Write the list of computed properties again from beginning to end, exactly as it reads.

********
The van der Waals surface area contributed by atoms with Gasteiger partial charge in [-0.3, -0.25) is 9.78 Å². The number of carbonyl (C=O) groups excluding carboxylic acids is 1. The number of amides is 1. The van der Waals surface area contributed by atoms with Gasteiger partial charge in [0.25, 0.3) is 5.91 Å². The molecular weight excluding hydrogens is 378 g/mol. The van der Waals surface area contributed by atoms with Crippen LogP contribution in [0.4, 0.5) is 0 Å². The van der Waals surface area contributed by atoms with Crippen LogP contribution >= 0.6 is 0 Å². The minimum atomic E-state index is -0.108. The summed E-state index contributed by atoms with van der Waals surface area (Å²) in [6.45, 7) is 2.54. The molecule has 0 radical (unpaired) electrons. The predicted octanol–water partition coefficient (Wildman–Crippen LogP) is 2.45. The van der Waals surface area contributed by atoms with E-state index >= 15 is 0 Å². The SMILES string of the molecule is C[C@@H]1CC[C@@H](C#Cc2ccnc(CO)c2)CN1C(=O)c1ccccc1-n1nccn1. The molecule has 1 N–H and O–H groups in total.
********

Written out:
The van der Waals surface area contributed by atoms with Gasteiger partial charge in [-0.3, -0.25) is 9.78 Å². The number of carbonyl (C=O) groups excluding carboxylic acids is 1. The number of amides is 1. The van der Waals surface area contributed by atoms with Gasteiger partial charge in [0.25, 0.3) is 5.91 Å². The molecular weight excluding hydrogens is 378 g/mol. The van der Waals surface area contributed by atoms with Crippen LogP contribution in [0.4, 0.5) is 0 Å². The van der Waals surface area contributed by atoms with Crippen LogP contribution >= 0.6 is 0 Å². The minimum atomic E-state index is -0.108. The summed E-state index contributed by atoms with van der Waals surface area (Å²) in [6.45, 7) is 2.54. The molecule has 0 radical (unpaired) electrons. The predicted octanol–water partition coefficient (Wildman–Crippen LogP) is 2.45. The van der Waals surface area contributed by atoms with E-state index >= 15 is 0 Å². The SMILES string of the molecule is C[C@@H]1CC[C@@H](C#Cc2ccnc(CO)c2)CN1C(=O)c1ccccc1-n1nccn1. The molecule has 1 N–H and O–H groups in total.